“The Jet” holds three of the top 10 fastest times ever run in the women’s 100-meter dash. She also anchored the U.S. Olympic 4×100-meter relay team in 2012. It won the gold medal and smashed the old world record.
Jeter’s personal best of 10.64 seconds in the 100-meter dash, set in 2009, is the second-fastest time ever recorded in that event. The late Florence Griffith-Joyner ran a 10.49 in 1988, the current world record. That means Missouri State’s assistant coach is the fastest living female sprinter on the planet.
Tell us about when you started running.
I didn’t participate in track and field until my freshman year of high school. I grew up playing basketball. Basketball was the choice in my house. That’s what you did. And the basketball coach my freshman year said, “You know, Carmelita, you should go out for the track team during the offseason to stay in shape.” And I did, and I never went back to basketball. So, I wonder if he is kicking himself now, saying “Ah, I lost there.”
When was the first time you realized you were really good at track?
When I made the Masters meet. It’s a pretty big (California high school) meet. … I knew that I could really do something with this once I made that meet.
What do you love about track and field?
Track and field is unique because it’s all you. It holds you accountable for when you messed around in practice, and it gives you the energy and the joy when you do something amazing because you know you earned it.
What is your favorite-ever race?
Everyone is going to think I’m going to say the 2012 Olympic Games, or when I ran 10.64. But I’m going to have to say in 2007 when I made my first road championship team out of lane one. People usually try to say lane one is the bad lane, or lane eight is the bad lane. That was a race where I came into my own.
I became a track star in that race. People think that my favorite race is when I became the fastest woman alive in 2009, or earned all these medals in 2012 and 2011, but it started in ’07 when I made that first team.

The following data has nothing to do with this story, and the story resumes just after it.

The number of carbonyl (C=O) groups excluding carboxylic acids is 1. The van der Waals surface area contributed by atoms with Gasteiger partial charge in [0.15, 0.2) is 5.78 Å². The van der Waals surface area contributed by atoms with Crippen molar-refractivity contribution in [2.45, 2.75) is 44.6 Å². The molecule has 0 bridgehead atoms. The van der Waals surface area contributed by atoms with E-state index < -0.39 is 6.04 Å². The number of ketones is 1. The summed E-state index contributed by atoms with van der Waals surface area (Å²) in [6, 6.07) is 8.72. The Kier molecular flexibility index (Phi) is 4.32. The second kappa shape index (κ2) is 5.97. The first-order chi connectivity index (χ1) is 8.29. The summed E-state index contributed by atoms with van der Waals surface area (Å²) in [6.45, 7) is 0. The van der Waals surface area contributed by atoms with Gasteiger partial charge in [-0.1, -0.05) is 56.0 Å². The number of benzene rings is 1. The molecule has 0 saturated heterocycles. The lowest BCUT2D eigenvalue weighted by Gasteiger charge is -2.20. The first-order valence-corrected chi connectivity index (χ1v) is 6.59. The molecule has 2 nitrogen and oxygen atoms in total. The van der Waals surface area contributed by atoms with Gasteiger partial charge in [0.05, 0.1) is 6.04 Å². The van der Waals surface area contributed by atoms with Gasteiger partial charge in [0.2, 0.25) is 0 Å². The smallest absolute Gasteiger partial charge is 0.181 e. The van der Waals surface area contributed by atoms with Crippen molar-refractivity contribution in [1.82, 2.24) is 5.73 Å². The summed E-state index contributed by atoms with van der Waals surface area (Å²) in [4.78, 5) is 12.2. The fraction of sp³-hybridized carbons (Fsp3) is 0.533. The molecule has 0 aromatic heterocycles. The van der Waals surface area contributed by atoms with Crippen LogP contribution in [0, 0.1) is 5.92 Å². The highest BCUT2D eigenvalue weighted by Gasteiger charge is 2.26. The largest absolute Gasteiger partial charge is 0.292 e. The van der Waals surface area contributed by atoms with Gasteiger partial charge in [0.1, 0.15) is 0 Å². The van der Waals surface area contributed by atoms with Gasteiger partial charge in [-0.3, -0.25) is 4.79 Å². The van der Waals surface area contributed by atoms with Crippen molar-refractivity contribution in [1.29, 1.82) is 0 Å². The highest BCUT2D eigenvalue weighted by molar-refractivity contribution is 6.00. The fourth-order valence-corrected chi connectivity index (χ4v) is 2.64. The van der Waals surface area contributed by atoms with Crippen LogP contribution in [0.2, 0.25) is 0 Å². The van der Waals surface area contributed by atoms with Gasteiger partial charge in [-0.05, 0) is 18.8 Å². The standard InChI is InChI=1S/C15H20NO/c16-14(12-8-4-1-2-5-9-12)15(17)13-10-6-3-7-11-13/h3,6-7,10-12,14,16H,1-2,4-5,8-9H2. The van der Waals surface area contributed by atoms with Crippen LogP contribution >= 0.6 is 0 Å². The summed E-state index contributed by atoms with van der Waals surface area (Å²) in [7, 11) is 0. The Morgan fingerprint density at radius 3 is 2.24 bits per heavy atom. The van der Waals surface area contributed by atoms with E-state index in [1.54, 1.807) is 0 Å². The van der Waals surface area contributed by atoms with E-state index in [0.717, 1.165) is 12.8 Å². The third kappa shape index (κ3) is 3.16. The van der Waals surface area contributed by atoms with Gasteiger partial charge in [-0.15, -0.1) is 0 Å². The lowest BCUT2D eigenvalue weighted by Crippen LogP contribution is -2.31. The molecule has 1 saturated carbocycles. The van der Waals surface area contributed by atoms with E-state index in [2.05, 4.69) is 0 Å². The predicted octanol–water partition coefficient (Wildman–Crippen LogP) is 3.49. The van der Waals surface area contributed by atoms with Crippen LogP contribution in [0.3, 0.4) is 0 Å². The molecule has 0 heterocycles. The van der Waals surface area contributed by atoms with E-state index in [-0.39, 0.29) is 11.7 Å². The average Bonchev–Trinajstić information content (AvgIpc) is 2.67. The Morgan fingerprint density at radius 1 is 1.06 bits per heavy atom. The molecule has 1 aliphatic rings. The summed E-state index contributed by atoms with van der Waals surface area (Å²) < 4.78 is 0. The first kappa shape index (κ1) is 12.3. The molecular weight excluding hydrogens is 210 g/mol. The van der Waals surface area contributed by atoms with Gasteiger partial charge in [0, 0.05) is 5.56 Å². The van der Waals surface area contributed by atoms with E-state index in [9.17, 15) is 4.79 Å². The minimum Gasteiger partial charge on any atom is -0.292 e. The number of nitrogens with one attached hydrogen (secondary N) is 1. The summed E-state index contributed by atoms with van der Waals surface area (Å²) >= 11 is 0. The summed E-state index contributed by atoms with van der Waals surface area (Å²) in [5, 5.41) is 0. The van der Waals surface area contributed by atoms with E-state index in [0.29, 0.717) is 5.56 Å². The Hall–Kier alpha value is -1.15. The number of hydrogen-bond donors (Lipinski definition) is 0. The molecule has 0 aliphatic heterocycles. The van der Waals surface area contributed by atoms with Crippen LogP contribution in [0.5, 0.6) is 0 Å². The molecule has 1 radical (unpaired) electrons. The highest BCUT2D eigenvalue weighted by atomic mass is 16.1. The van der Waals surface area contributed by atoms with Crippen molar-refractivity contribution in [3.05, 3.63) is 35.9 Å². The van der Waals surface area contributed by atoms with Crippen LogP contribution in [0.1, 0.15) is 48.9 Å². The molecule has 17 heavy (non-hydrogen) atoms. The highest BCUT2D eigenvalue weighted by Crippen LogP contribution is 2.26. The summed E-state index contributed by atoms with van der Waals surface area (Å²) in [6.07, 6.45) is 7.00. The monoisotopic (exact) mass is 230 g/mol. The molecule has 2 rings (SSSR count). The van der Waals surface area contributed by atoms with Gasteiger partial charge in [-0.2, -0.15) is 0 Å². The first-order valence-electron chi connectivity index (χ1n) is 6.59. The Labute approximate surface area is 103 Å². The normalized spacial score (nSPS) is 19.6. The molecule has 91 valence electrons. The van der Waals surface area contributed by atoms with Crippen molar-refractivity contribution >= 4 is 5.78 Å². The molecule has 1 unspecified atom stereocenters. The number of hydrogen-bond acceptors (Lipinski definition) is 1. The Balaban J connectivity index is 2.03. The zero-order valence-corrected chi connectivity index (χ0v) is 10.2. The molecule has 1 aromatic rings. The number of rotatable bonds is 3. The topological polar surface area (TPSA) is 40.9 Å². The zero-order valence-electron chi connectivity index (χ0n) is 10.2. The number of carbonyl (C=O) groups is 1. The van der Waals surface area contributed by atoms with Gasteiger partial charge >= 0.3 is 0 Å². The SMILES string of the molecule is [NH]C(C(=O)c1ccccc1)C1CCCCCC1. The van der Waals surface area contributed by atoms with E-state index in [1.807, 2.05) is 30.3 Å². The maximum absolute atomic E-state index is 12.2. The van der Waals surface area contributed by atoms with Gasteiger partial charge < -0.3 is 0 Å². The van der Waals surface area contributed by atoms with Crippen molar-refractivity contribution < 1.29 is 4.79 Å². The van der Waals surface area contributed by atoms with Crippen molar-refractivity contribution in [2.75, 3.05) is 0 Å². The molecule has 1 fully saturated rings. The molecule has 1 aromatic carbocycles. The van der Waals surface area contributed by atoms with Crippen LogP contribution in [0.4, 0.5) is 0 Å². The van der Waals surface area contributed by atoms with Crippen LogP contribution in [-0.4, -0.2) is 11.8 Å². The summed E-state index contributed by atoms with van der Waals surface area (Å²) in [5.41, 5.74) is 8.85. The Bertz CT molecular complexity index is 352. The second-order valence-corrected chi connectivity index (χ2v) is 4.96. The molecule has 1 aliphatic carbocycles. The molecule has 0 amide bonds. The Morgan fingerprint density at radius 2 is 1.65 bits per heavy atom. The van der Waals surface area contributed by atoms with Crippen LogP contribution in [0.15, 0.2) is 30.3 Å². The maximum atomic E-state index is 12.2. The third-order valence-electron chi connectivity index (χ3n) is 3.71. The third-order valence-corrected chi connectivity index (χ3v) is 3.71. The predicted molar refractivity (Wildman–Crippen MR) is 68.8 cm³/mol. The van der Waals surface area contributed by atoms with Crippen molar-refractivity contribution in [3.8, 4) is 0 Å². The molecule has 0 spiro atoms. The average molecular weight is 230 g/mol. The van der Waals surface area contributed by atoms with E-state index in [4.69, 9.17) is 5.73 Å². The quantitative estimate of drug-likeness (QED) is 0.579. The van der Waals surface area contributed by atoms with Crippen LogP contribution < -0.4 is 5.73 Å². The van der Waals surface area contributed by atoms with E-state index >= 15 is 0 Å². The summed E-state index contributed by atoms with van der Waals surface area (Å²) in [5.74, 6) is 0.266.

What was it like to win a race at the Olympics?
Kind of like winning the lottery, right? Definitely exciting. A chill comes across you. Anyone who has done something absolutely amazing could understand where I am coming from. And not just in sports — because everybody can be in a situation where they accomplish and conquer something. So, this could be a person who went through cancer, beat cancer, and is going through remission.
That feeling of knowing it is gone has to be pretty much identical to winning a gold medal. You know you accomplished something so great and everyone is cheering. I can’t even give justice to the feeling because it is something you really can’t express. It’s just overwhelming tears of joy and a feeling that can make you whole or can make you complete.
Some athletes may take their Olympic medals and put them in a lock box. But you’re out this year at the football game wearing them around! How often do you bring those out?
I bring them out whenever I have to bring them out. At the football game, the track and field and cross-country athletes were doing a raffle. And I said, OK, what can I do to get us some more money? You know I am always thinking big! So, I said let me bring my medals out and get the attention of people. Then my girls can walk up and ask for donations. I just used it as the piece to get you to pay attention.
You were born and raised in California. What brought you to Missouri State?
This has to be the million-dollar question I get all the time. How did you end up in Springfield?
You know, looking at the roster, I got excited about it. I love a challenge. Just like making the Olympic team. Just like winning a gold medal. Just like being a world champion. It’s a challenge. I am not competing on the track anymore, so this is me competing in another way.
How can I get these girls to know their worth, and to run in their lane and to understand how great they are?
When I came here, Coach Jordan Fife picked me up from the airport. I said, OK, so it’s the type of school where someone is picking you up. It’s not Uber, it’s more one-on-one. It’s more like family.
Do you think you will ever race again?
I have the medals, I have the second-fastest time, I have three of the fastest times ever run by a woman, and I’m OK with not being on the track. Now, my job is not to run. My job is to get the team to run, and get them to do amazing things.
Coach Jeter at Pittsburg State Invitational
Want Jeter to speak to your group?
Jeter is a motivational speaker who focuses on confidence. “Set some goals, and smash them. Whatever your job is, if you want to be at the top, hey, give yourself a plan. It takes the Olympics every four years, so how long do you think it will take you? Make your own Olympics.”
She wants to speak to groups about her philosophy, and about why the community should support MSU track and field and cross country.
“Anything to get those teams more on the scene. I want the town to wear track shirts or cross country shirts. I want you to cheer for track and field. I want you to see my athletes in the store and take a picture with them and hashtag Bear Up!”
Email Jeter at firstname.lastname@example.org.